Accounting shakeup set to cause stir in office leasing as off-balance sheet activity becomes thing of the past.
Leasing has historically afforded the advantage of providing companies with a form of off-balance sheet financing.
Although lessees have the right to use the leased premises, they currently do not reflect all lease obligations on their balance sheet. Instead, they provide disclosure of the lease terms in the notes to the financial statements.
The accounting change is meant to bring to an end off-balance sheet activity for leases.
The International Accounting Standards Board (IASB) and the Financial Accounting Standards Board (FASB) are working on a joint project to create common lease accounting requirements that would require assets and liabilities arising from lease contracts to be recognized in the balance sheet.
Lessees will record a liability on the balance sheet for its obligation to pay rent, and an asset representing its right to use the leased premises. The new rules will apply to new leases, as well as existing leases.
These changes will impact virtually every industry. Users of real estate, as well as any company that leases equipment or other assets, will be affected by the new rules.
Many companies are already struggling in the current economic environment, especially those with high leverage. Additional liability on the balance sheet for these companies will impact debt covenants with lenders, alter investor perception, and possibly affect credit ratings.
Because many companies will be required to record significant liabilities arising from leases, it is likely that users of leased property will consider shorter lease terms to minimize the negative impact.
If a company is considering a 10-year lease, they might now consider a 5-year lease, because it means putting half as much liability on the balance sheet as a 10-year lease.
The lease term used to measure the asset and liability would be the longest possible lease term that is more likely than not to occur, considering all relevant option terms.
Many leases currently contain renewal options, therefore tenants may opt not to include renewal options in new leases to minimize the impact of the liability arising from the new rules.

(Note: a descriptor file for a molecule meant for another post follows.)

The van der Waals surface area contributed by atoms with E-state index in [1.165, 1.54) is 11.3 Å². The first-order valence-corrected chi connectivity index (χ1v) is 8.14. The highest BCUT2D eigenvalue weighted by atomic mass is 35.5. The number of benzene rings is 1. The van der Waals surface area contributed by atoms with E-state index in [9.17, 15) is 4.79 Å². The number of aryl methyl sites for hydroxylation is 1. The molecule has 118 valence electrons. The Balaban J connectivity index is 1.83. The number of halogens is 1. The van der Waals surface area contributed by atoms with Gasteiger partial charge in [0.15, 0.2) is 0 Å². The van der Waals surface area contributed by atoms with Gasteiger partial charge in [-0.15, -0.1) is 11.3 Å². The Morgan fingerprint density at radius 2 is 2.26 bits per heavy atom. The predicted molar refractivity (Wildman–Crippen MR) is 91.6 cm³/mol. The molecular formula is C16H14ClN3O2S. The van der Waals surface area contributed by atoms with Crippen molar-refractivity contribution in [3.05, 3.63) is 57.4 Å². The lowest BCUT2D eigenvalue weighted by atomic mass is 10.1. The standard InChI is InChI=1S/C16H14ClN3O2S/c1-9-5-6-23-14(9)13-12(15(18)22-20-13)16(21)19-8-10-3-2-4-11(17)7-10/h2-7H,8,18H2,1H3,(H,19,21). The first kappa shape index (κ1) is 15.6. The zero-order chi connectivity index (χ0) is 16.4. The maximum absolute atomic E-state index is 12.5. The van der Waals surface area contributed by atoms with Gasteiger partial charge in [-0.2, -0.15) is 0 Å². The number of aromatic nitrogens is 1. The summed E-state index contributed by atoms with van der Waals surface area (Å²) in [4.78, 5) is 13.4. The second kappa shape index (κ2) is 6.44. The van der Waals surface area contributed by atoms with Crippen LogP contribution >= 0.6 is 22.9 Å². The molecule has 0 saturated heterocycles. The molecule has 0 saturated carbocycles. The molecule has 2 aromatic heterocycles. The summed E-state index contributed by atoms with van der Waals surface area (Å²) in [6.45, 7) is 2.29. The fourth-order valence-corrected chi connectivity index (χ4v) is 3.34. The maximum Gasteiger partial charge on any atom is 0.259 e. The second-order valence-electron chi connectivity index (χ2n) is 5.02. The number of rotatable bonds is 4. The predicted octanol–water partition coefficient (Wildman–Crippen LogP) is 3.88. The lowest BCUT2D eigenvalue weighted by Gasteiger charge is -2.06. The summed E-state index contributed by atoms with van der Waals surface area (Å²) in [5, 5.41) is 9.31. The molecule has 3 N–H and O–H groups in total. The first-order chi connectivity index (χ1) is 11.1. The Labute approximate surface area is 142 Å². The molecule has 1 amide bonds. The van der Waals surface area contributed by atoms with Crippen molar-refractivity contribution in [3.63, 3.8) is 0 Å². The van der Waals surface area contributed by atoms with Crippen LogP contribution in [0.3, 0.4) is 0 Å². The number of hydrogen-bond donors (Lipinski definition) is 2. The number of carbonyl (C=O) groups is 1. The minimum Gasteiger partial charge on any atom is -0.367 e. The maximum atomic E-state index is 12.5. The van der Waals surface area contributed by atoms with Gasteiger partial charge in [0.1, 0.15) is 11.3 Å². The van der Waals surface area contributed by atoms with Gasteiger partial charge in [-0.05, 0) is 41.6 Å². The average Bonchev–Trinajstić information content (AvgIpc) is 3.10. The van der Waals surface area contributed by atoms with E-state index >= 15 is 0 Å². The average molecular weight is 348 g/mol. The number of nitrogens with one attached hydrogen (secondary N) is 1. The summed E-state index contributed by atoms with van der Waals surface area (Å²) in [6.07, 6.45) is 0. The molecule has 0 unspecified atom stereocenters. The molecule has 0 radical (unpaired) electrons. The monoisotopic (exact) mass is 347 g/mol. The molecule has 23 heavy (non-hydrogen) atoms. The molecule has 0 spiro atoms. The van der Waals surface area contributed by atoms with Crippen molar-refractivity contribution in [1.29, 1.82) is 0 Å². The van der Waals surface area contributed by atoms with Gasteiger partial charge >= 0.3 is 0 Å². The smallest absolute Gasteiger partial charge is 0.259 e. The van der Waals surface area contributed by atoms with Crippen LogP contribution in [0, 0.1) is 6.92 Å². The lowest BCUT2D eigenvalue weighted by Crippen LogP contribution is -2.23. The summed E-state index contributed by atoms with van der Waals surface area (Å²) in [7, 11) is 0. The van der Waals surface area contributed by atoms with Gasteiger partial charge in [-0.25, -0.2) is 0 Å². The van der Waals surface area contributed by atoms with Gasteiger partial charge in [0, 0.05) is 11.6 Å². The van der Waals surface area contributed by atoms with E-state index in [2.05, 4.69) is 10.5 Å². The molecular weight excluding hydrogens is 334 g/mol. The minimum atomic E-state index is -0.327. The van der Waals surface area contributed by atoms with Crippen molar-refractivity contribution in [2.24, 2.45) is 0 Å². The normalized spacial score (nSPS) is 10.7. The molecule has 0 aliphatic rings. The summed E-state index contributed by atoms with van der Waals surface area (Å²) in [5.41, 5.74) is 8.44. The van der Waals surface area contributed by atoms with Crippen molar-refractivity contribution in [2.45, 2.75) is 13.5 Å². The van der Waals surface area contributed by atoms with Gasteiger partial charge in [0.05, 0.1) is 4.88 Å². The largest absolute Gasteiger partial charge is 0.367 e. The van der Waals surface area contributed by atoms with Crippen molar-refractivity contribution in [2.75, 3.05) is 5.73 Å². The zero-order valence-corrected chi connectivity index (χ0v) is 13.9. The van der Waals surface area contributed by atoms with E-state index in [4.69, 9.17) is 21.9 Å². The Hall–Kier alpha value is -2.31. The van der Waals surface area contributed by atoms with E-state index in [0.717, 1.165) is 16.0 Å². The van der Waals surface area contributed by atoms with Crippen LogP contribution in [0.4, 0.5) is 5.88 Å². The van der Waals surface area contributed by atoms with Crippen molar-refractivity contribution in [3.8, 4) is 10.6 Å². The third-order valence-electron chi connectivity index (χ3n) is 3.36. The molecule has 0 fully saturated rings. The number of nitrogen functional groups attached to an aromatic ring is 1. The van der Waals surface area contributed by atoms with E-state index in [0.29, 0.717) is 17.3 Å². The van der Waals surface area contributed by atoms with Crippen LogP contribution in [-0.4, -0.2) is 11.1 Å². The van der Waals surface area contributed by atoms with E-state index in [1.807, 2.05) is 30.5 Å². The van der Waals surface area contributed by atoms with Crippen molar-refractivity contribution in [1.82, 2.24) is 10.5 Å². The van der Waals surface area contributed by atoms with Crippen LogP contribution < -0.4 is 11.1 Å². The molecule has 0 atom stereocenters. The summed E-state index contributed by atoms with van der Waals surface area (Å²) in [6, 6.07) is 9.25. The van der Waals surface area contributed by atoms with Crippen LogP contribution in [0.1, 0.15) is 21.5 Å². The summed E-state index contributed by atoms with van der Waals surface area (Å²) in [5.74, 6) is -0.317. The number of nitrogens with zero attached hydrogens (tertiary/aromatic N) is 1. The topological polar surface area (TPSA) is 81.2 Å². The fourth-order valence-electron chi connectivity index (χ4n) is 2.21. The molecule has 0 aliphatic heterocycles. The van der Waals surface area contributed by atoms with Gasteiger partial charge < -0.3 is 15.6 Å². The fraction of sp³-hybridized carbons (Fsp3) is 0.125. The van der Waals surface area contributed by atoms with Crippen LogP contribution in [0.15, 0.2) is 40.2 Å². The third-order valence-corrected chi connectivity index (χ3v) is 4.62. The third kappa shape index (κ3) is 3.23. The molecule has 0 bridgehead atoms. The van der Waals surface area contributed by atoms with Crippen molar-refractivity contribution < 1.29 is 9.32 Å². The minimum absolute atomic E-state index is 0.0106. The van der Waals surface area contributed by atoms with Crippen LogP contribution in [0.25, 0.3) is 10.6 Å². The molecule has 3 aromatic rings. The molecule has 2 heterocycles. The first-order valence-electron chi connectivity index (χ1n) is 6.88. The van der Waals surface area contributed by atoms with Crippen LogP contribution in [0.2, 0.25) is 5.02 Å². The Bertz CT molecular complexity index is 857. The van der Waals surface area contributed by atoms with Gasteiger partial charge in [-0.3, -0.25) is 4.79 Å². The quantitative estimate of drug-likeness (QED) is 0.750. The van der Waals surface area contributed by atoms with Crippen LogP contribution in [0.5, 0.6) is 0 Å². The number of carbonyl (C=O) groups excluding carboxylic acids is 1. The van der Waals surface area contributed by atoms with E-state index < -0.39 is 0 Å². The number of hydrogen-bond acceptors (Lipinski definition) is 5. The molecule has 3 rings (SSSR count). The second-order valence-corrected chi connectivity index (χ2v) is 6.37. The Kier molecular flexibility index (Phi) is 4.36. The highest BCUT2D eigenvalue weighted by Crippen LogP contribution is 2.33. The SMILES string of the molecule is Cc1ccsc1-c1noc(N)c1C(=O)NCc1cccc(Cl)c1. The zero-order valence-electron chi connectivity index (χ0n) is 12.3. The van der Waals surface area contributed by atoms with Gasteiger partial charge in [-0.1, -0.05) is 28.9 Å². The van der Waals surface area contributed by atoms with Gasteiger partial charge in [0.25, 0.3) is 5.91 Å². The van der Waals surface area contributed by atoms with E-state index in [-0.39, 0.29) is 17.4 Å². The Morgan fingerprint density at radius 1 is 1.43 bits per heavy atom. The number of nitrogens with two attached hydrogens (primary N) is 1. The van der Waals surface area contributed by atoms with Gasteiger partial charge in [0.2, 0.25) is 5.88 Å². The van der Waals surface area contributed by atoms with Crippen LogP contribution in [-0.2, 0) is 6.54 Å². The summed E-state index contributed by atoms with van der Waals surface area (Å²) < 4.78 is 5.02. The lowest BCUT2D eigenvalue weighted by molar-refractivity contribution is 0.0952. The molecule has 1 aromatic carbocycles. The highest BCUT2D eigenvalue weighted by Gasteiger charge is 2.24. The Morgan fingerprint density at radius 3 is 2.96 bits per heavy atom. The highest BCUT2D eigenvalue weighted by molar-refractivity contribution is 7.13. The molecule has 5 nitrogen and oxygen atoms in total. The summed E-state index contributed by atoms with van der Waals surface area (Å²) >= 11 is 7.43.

In addition, since off-balance sheet financing will no longer be allowed, companies that presently lease their space may instead develop a long-term strategy to own. If this trend occurs, it will reduce the demand for leased space.
Retailers will be especially challenged because their leases usually include contingent rents. Contingent rents are rental payments based on the percentage of the retailer's sales. The new rules would require retailers to estimate their future sales and then reassess these estimates each time they report results.
Real estate owners will also be affected by the new accounting rules.
Landlords would record a liability for their obligation to provide space and record a corresponding asset (lease receivable) representing their rights to receive rental payments from the tenant. Property values have declined dramatically in light of the recent global recession. Many real estate owners are struggling with declining cash flows and high leverage.
The market provides both challenges and opportunities for real estate users. A real estate user that has a better credit profile and lower cost of capital compared to a particular landlord may be well positioned and decide to own the property rather than to rent.
It is likely that the new standard will be completed next year by the FASB and IASB and enacted in 2013.
Public companies and private companies that report financial results using generally accepted accounting principles (GAAP) will have to comply.
By SHAHAB MOREH, PARTNER-IN-CHARGE, REAL ESTATE SERVICES GROUP WEISER MAZARS LLP
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|Comment:||Accounting shakeup set to cause stir in office leasing as off-balance sheet activity becomes thing of the past.|
|Publication:||Real Estate Weekly|
|Date:||Aug 4, 2010|
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